Advantages of Having Written One Novel, However Lousy and Unpublishable

One of my mom friends (Ms. Connect-the-Dots) and I are going to see New Moon tomorrow morning. And I am not ashamed. I know Stephenie Meyer has her share of detractors, but I think it’s an amazing accomplishment on her part to have tapped into a fantasy that so many people can participate in. What’s not to love about years-long emotional foreplay?  Plus, I think that the pacing in the last three books of the series is superb.

Pacing is not something I ever used to think about when reading a novel, but since I finished writing a novel of my own this past August, it’s become something I pay a lot of attention to. A couple of literary agent blogs I read regularly, Pub Rants and Nathan Bransford, both have had some great posts about what pacing is and why aspiring writers should be obsessed with it.

Writing a novel changed the way I read in a lot of other ways besides the fact that I’m now hyperattuned to pacing. I used to love to just let myself get lost in a story, and I only noticed the writing when it was either phenomenally beautiful (e.g. Cormac McCarthy) or bad enough to distract me from getting lost in it (e.g. Robert Ludlum). Now I find myself paying attention to things like how much the author uses dialogue as opposed to paraphrasing, how much description she includes of the settings and the characters’ looks, and how much “showing” versus “telling” he does.

So, for everyone out there who’s doing NaNoWriMo this month, take heart. Even if your novel turns out lousy and unpublishable, you will still benefit from finishing it. If your experience is anything like mine, it will help you become not just a better writer, but a more sophisticated reader as well. (I didn’t do the official NaNoWriMo myself, but did my own personal NaNoWriMo in the month of August. Thank you, Chris Baty, you are a national treasure.)

Everyone seems to say that you don’t get good at novel-writing until your third one. I read an interesting book called 78 Reasons Why Your Book May Never Be Published and 14 Reasons Why It Just Might, by a guy who had worked for an independent publisher for years. His press focused on discovering new fiction writers, and one year, if I recall correctly, they had something like 30 first-time novelists. Interestingly, in the case of every single one of those novelists on the roster, the book they were getting published was the third one they had written. So there’s another advantage of having written one novel right there: it gets you closer to that third one which might actually turn out to be decent.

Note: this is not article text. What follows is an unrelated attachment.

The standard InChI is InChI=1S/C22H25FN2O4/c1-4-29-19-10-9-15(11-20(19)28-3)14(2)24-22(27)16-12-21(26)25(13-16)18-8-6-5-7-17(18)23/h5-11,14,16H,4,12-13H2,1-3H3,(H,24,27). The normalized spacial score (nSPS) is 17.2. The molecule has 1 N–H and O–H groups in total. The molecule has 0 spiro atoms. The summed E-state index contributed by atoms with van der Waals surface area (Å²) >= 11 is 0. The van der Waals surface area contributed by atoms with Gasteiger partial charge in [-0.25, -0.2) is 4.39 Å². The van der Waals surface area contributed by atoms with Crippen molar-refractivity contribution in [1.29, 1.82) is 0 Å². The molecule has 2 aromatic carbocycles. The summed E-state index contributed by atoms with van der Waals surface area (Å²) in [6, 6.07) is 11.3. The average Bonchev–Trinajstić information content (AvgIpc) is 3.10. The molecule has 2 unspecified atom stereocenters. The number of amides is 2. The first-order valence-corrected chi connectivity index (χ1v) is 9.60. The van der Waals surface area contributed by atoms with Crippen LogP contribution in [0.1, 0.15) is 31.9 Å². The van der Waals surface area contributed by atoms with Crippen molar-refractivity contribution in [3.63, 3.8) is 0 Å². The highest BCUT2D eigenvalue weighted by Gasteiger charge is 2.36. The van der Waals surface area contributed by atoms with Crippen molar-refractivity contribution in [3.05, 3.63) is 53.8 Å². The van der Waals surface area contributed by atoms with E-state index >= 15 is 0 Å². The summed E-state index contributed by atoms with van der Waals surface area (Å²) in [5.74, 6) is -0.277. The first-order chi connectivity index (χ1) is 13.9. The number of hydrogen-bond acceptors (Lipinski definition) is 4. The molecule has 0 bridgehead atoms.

Stephenie Meyer is an example that supports this third-novel theory. It sounds as though she started on a novel once before writing Twilight, so that Twilight was actually her second book, depending on how you look at it. And from a purely technical standpoint it’s clear to me, thanks to my new amazing magical technicolor writer-vision, that Twilight was not all that well-executed, and the pacing in particular was only eh. But from New Moon on, she really gets it. She has mastered pacing, and she has the whole novel-writing thing down pat.

Right now I’m about 20,000 words into my second novel, and I feel a bit resigned and fatalistic about it, given that the odds are so clearly stacked against its being any good. All the same, it’s another step closer to that magical Novel #3. Plus, it’s something I’ve had in mind for a long time and it’ll be nice to get it out of my system and then move on to something else.

Cool Quote from Cormac McCarthy

I don’t know about you all, but I loved The Road and can’t wait to see the movie. Just read the recent interview with Cormac McCarthy in the Wall Street Journal. McCarthy says:

Creative work is often driven by pain. It may be that if you don’t have something in the back of your head driving you nuts, you may not do anything. It’s not a good arrangement. If I were God, I wouldn’t have done it that way. Things I’ve written about are no longer of any interest to me, but they were certainly of interest before I wrote about them. So there’s something about writing about it that flattens them. You’ve used them up.

I suppose this is kind of a roundabout way of saying that writing about painful stuff can be therapeutic and helpful, although his way of saying it is much more awesome and writerly. I love the image of “flattening” things by getting them into writing. Although maybe you have to be a genius like Cormac McCarthy to really flatten things effectively. The way I write, I’m probably just plumping things up.

First “Real” Post

Hi there. I’ve decided to launch this writing blog/website to link to my published writing and give more information about my unpublished projects. Years ago, I used to do a blog called Strange Violin Music, and I liked that title and its rationale, so I’ve decided to revive it here. I’ve also imported a few of my old (old) posts from that blog, just so I won’t be starting out all naked and post-less. In the past when I used to blog I found that blogging, while fun, took up a lot of time and creative energy. Since I’m now putting most of my energy into more formal types of writing projects, I’m not sure how often I’ll be posting, but I’ll try to give an update at least once a month. Just thought I’d announce that in advance so no one gets all excited about reading this blog and then has their hopes dashed.

This obviously isn’t an anonymous blog, since my name is in the URL and the whole point is to link to my writing, but I do want to make a token effort at protecting my family’s privacy, so in case I blog about them, for the purposes of the blog my husband  ex shall be known as “Jean-Marc,” and my two-year old daughter as “Amandine.” Those are not their real names. Anyway, thanks for reading!